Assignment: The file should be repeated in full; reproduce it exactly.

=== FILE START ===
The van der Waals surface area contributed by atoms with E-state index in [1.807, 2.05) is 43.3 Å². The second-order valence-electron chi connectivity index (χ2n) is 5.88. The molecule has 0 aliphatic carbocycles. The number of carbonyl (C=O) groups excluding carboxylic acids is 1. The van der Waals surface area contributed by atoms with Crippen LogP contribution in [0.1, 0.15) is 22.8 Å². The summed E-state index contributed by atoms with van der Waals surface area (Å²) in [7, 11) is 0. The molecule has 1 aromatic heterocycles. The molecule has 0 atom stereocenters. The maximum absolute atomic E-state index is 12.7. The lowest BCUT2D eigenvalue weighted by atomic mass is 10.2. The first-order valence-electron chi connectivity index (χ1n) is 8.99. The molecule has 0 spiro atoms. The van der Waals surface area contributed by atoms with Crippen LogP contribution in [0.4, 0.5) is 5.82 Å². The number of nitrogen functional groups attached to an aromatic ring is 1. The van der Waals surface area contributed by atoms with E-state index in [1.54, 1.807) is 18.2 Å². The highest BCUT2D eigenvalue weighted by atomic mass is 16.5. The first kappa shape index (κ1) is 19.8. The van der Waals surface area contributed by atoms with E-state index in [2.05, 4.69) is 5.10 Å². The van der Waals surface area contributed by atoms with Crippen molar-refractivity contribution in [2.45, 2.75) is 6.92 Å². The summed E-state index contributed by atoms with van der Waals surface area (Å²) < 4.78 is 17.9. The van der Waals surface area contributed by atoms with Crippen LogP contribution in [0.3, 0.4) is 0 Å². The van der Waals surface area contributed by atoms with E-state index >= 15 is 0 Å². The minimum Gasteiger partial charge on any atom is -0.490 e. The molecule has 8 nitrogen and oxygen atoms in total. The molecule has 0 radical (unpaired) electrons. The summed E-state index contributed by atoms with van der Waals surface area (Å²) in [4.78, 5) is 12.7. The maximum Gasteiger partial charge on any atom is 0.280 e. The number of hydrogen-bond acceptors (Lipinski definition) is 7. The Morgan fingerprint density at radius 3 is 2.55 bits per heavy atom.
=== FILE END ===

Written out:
The van der Waals surface area contributed by atoms with E-state index in [1.807, 2.05) is 43.3 Å². The second-order valence-electron chi connectivity index (χ2n) is 5.88. The molecule has 0 aliphatic carbocycles. The number of carbonyl (C=O) groups excluding carboxylic acids is 1. The van der Waals surface area contributed by atoms with Crippen LogP contribution in [0.1, 0.15) is 22.8 Å². The summed E-state index contributed by atoms with van der Waals surface area (Å²) in [7, 11) is 0. The molecule has 1 aromatic heterocycles. The molecule has 0 atom stereocenters. The maximum absolute atomic E-state index is 12.7. The lowest BCUT2D eigenvalue weighted by atomic mass is 10.2. The first-order valence-electron chi connectivity index (χ1n) is 8.99. The molecule has 0 spiro atoms. The van der Waals surface area contributed by atoms with Crippen LogP contribution in [0.4, 0.5) is 5.82 Å². The number of nitrogen functional groups attached to an aromatic ring is 1. The van der Waals surface area contributed by atoms with E-state index in [1.54, 1.807) is 18.2 Å². The highest BCUT2D eigenvalue weighted by atomic mass is 16.5. The first kappa shape index (κ1) is 19.8. The van der Waals surface area contributed by atoms with E-state index in [2.05, 4.69) is 5.10 Å². The van der Waals surface area contributed by atoms with Crippen molar-refractivity contribution in [2.45, 2.75) is 6.92 Å². The summed E-state index contributed by atoms with van der Waals surface area (Å²) < 4.78 is 17.9. The van der Waals surface area contributed by atoms with Crippen LogP contribution in [0.3, 0.4) is 0 Å². The van der Waals surface area contributed by atoms with E-state index >= 15 is 0 Å². The minimum Gasteiger partial charge on any atom is -0.490 e. The molecule has 8 nitrogen and oxygen atoms in total. The molecule has 0 radical (unpaired) electrons. The summed E-state index contributed by atoms with van der Waals surface area (Å²) in [4.78, 5) is 12.7. The maximum Gasteiger partial charge on any atom is 0.280 e. The number of hydrogen-bond acceptors (Lipinski definition) is 7. The Morgan fingerprint density at radius 3 is 2.55 bits per heavy atom.